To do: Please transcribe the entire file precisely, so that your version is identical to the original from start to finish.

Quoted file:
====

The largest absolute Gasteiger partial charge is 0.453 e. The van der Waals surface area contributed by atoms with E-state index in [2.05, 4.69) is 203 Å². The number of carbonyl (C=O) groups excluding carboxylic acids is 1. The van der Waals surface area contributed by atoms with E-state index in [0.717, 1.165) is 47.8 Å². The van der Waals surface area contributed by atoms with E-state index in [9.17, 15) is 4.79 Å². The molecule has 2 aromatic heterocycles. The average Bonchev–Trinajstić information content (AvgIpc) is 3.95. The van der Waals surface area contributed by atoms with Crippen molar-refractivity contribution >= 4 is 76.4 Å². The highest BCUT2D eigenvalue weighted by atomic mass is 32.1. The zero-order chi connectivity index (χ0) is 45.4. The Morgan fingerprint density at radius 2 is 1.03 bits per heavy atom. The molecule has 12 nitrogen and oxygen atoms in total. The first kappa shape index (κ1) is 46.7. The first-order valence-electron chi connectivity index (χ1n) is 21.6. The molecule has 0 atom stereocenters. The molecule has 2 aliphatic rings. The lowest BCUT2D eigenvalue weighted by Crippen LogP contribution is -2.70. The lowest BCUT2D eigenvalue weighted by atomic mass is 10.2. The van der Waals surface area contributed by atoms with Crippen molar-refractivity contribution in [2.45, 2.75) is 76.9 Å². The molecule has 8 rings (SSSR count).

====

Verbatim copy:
The largest absolute Gasteiger partial charge is 0.453 e. The van der Waals surface area contributed by atoms with E-state index in [2.05, 4.69) is 203 Å². The number of carbonyl (C=O) groups excluding carboxylic acids is 1. The van der Waals surface area contributed by atoms with E-state index in [0.717, 1.165) is 47.8 Å². The van der Waals surface area contributed by atoms with E-state index in [9.17, 15) is 4.79 Å². The molecule has 2 aromatic heterocycles. The average Bonchev–Trinajstić information content (AvgIpc) is 3.95. The van der Waals surface area contributed by atoms with Crippen molar-refractivity contribution >= 4 is 76.4 Å². The highest BCUT2D eigenvalue weighted by atomic mass is 32.1. The zero-order chi connectivity index (χ0) is 45.4. The Morgan fingerprint density at radius 2 is 1.03 bits per heavy atom. The molecule has 12 nitrogen and oxygen atoms in total. The first kappa shape index (κ1) is 46.7. The first-order valence-electron chi connectivity index (χ1n) is 21.6. The molecule has 0 atom stereocenters. The molecule has 2 aliphatic rings. The lowest BCUT2D eigenvalue weighted by Crippen LogP contribution is -2.70. The lowest BCUT2D eigenvalue weighted by atomic mass is 10.2. The van der Waals surface area contributed by atoms with Crippen molar-refractivity contribution in [2.45, 2.75) is 76.9 Å². The molecule has 8 rings (SSSR count).